“Basically, tax should be determined against services extended by the government. What does this amount of tax collection mean when the country’s roads are in bad condition, Iranian planes are decades old and there’s no decent recreational activities and welfare?” he said.
“These taxes have been introduced in an economy hit by sanctions and mismanagement. The government only cares about taxing people while it fails to improve productivity at public offices; note that a large number of economic and industrial organizations are exempt from paying taxes. This type of planning amounts to direct injustice to the people. The likes of this new form of taxation is the violation of people’s rights but unfortunately the authorities do not pay attention to the fact that poverty is the end result of these types of taxes.”
Afqeh noted that high taxation hurts small businesses and increases unemployment, adding that when faced with government’s decision-making, people have no choice but to migrate to other countries or turn to non-transparent middleman economy.
“All these hit the economy hard. But sadly it seems that the government has turned a deaf ear to the warnings of economic players. The government does not improve the business environment or try to make its institution smaller, or increase the efficiency of public offices, or fight the rampant corruption in government companies. People are the ones who have to carry the price burden of all these failures," he said.
Prerequisites for Encouraging Tax Compliance
Tax-exempt status of some institutions should be canceled, sanctions should be lifted, the business environment should improve and most importantly, decent cultural, recreational and welfare services need to be provided in exchange for collecting taxes, said Ali Mazyaki, professor of economics at Allameh Tabataba’i University, in an article for the Persian daily Ta’adol.
Following the announcement of the government’s decision to tax bank accounts that have more than 100 transactions or 350 million rials (about $1,100) turnover per month, a wide range of criticisms and analyses focused on different aspects of the issue, he added.
“The government justifies this measure on the assumption that it has a widening budget deficit under sanctions regime and therefore it is unable to pay its bills such as employee remuneration, cash subsidies and capital expenditure budget. The government believes it has the right to use any capacity to tackle budget deficit but people who are going to bear this tax burden [and other taxes] have a different rationale,” the economist said.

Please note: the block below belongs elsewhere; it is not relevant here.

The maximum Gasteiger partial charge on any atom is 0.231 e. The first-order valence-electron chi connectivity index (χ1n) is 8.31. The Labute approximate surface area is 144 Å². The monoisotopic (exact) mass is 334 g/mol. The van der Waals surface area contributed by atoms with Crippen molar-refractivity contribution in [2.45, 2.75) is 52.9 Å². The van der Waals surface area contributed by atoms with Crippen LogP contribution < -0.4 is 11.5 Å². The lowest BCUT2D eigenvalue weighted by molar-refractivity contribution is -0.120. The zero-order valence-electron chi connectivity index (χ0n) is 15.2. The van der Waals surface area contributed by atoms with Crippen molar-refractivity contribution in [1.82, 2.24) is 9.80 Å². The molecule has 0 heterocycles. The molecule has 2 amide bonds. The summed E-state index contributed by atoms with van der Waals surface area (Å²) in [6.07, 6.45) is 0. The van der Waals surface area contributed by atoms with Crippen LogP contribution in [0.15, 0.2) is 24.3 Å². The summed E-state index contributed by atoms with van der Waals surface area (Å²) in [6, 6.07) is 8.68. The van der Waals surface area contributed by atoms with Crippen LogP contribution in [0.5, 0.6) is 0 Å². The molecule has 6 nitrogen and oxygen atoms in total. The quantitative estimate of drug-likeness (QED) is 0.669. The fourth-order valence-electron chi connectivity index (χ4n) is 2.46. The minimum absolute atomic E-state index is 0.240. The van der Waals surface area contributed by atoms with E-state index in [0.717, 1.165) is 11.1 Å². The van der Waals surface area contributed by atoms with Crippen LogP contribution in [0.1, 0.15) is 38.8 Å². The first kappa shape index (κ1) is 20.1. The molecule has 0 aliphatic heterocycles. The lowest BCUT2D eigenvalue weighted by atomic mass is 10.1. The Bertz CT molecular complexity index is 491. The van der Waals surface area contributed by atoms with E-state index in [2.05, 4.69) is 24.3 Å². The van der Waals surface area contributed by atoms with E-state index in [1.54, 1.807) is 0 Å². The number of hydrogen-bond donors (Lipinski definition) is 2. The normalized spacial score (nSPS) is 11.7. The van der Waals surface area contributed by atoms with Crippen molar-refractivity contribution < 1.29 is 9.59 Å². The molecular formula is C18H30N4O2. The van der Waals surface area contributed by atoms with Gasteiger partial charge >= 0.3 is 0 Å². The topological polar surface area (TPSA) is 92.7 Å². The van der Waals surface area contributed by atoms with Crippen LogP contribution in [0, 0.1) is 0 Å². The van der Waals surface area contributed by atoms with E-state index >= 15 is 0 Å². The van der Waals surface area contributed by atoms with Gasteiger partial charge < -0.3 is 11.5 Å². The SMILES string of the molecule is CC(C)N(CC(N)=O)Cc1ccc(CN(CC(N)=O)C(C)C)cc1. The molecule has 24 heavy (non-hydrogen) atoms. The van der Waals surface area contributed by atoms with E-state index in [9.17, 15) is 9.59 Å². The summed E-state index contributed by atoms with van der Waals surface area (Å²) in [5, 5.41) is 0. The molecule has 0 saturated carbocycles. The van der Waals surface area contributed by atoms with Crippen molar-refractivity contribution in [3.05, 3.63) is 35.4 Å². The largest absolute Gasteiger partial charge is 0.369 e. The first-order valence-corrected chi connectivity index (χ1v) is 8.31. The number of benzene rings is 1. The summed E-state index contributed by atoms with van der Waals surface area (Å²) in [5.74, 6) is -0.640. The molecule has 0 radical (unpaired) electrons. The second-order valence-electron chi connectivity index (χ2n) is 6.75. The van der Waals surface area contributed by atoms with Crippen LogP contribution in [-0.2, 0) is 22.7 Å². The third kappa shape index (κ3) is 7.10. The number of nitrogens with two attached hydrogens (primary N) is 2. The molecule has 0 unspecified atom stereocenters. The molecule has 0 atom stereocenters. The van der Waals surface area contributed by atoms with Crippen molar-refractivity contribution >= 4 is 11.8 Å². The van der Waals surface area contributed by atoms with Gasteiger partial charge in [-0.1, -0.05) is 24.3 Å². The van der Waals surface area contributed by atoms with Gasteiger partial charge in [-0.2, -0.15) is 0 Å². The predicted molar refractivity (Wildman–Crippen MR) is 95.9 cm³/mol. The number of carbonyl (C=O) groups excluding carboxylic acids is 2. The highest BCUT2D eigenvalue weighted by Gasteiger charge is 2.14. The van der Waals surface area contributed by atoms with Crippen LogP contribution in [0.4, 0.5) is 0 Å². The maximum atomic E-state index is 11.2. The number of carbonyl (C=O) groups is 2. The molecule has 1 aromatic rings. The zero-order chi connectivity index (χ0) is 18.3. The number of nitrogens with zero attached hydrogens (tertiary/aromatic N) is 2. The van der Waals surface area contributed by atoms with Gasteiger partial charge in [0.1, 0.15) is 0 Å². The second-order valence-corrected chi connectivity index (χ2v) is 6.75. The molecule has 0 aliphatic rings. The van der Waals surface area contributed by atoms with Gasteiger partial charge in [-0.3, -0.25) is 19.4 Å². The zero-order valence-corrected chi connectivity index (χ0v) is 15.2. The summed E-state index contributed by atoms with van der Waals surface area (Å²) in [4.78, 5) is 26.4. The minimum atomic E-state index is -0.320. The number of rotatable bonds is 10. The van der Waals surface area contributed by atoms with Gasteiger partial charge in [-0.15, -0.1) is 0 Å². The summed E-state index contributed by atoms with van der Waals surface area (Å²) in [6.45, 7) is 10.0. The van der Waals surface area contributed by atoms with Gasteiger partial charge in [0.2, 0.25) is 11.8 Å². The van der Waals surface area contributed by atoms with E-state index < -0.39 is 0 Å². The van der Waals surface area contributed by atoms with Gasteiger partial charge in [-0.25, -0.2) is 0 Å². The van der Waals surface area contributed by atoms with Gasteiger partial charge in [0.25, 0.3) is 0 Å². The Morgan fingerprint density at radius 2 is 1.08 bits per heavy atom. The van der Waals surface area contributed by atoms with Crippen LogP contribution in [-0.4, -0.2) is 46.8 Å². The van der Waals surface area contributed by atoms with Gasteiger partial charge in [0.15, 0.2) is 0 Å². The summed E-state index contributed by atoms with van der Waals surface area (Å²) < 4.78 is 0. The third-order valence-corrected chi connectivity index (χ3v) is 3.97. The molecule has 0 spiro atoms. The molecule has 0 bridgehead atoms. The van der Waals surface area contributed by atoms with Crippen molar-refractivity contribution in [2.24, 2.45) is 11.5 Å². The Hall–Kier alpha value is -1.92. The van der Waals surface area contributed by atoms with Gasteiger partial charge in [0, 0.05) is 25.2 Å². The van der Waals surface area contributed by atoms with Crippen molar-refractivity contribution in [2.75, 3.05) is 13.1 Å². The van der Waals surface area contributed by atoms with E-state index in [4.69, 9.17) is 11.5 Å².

“People didn’t ask for sanctions, or lack of efficiency of government, or the unreasonably bloated size of the government, or the rampant corruption and mismanagement in the country. They wonder why they should bear the burden of government mismanagement. After all, the first step in reducing the budget deficit and meeting the spending needs is to shrink the government and increase productivity in various sectors. But not only has the government failed to take a step toward these goals, it has recently sought to enlarge the government through the separation of ministries.”
Noting that this unproductive structure naturally requires more money, Mazyaki said that by increasing taxes, the government intends to offset the costs of sanctions, Covid-19 pandemic, lack of productivity, the size of the government, corruption and mismanagement from people’s pockets.
“Therefore, people will oppose this form of injustice. Notably, all economies that raise taxes provide services for the people in exchange, such as transportation, health and recreational services. Such an approach has never been taken in Iran’s economy; people do not know what these taxes will be used for. Why should people pay for government employees and certain cultural institutions that are redundant and unproductive?”
He believes that such a trend directs public attention toward non-transparent economic sectors and accelerates capital flight.
“There are various types of taxes around the world, including wealth tax and value added tax. They are based on a transparent system; people know what added value the payment of one dollar or one euro in tax generates. Iran’s taxation system, however, lacks such transparency and it is not clear where the tax money goes. People only vaguely know that there is a budget deficit and the expenses should be paid,” he said.
The economist noted that it is very difficult to build a culture in which people could accept this “general payment norm”.